Theirs was not a passive affection. It was the kind of rabid, all-consuming love that drove millions of people to buy tickets for the opening night of Infinity War, End Game and The Last Jedi months in advance. It’s a love that drove millions of people to re-watch the entire Game of Thrones series (some for the seventh time), just to prepare for the final Season 8. Brand lovers become loyalists and loyalists become evangelists. Give your customers authentic reasons to love you and they will. Then they’ll tell everybody they know how much.

4. Make an emotional connection.

Is it harder to evoke emotion in a :30 TV commercial, a magazine print ad, or a brand website than a two-hour movie? Sure. But for too many brands, that’s become an excuse to stop trying. Tapping into genuine emotion is what binds us together as human beings. In truth, it might be the only thing. When we experience the world in a way that makes us feel – happy, sad, amused, or heartbroken – that experience chemically implants the experience in our brain. That’s why we can all remember exactly where we were the morning of 9/11, or how we felt the moment our children were born.

Brands that evoke emotion have the same power. If you’re an avid fantasy fan, think how you felt when Thanos snapped his fingers at the end of Avengers: Infinity War… how you felt in the final moments of The Red Wedding in Season 3 of Game of Thrones… when the words, “Luke, I am your father” echoed off the screen for the first time.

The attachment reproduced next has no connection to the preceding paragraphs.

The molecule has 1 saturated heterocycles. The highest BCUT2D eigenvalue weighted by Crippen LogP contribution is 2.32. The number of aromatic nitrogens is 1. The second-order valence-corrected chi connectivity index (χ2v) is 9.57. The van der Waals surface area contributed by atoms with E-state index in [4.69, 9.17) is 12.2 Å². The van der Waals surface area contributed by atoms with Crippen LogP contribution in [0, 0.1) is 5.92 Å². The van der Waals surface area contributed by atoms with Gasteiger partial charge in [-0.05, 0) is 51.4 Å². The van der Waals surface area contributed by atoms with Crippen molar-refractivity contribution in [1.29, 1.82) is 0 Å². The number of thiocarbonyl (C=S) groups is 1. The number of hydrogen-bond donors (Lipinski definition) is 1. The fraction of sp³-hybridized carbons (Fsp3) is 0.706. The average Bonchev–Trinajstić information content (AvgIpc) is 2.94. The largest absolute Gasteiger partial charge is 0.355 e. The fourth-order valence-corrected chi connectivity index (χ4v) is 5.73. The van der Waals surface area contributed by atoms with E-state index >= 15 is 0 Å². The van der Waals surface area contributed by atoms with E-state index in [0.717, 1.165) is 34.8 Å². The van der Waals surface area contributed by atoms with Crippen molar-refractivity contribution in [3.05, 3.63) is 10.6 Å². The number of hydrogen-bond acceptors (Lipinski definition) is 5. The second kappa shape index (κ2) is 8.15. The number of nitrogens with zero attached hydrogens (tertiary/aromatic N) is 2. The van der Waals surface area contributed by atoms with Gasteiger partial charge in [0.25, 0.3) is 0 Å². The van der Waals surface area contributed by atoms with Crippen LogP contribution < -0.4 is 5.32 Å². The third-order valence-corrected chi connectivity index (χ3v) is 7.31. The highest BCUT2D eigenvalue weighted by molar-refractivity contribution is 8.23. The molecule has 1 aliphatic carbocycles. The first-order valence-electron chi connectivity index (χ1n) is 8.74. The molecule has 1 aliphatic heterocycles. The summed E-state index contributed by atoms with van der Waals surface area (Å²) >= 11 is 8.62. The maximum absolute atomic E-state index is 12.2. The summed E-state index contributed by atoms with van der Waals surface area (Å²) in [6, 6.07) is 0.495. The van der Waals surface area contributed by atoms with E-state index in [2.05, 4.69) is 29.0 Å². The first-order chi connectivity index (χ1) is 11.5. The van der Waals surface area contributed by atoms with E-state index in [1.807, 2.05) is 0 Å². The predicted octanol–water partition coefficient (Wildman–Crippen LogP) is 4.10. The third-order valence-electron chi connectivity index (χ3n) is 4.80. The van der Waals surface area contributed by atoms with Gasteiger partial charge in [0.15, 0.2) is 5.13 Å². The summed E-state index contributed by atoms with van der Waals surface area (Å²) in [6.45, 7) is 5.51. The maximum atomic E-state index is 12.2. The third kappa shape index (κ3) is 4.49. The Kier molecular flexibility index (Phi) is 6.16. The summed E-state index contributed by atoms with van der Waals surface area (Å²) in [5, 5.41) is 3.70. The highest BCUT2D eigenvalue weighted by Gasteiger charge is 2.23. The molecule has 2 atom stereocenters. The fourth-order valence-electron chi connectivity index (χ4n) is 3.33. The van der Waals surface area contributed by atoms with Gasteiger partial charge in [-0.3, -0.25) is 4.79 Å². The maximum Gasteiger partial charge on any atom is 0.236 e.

Find genuine emotional touchpoints for your brand and use them. Their impact echoes.

5. Anchor the brand in real-life experiences.

By definition, fantasy is anything but real. As much as we might want to, none of us can fly, or ride a dragon, or wield a light saber with nothing but our thoughts. But that’s why we watch. We love seeing those things on screen. They’re fun and amazing and all part of our temporary departure from the real world. But they’re also only half of the equation. The reason Marvel, Game of Thrones, and Star Wars are what they are is because at their core, they are grounded in humanity. They’re steeped in real-life experience and because of that we see ourselves in them.

Smart branding works the same way. Great creative grounded in real-life experience – love, hate, life, death, argument, resolution, thoughtfulness, care, loneliness, redemption – helps people connect the dots. It grounds your brand in something familiar and it holds up a mirror that allows people to see themselves. Like running into a good friend, people pay attention to what they recognize. They stop, focus, and trade their most precious commodity – time – for a moment of connection. That’s where genuine brand loyalty starts. And as we all know, that’s the first step toward ruling the universe.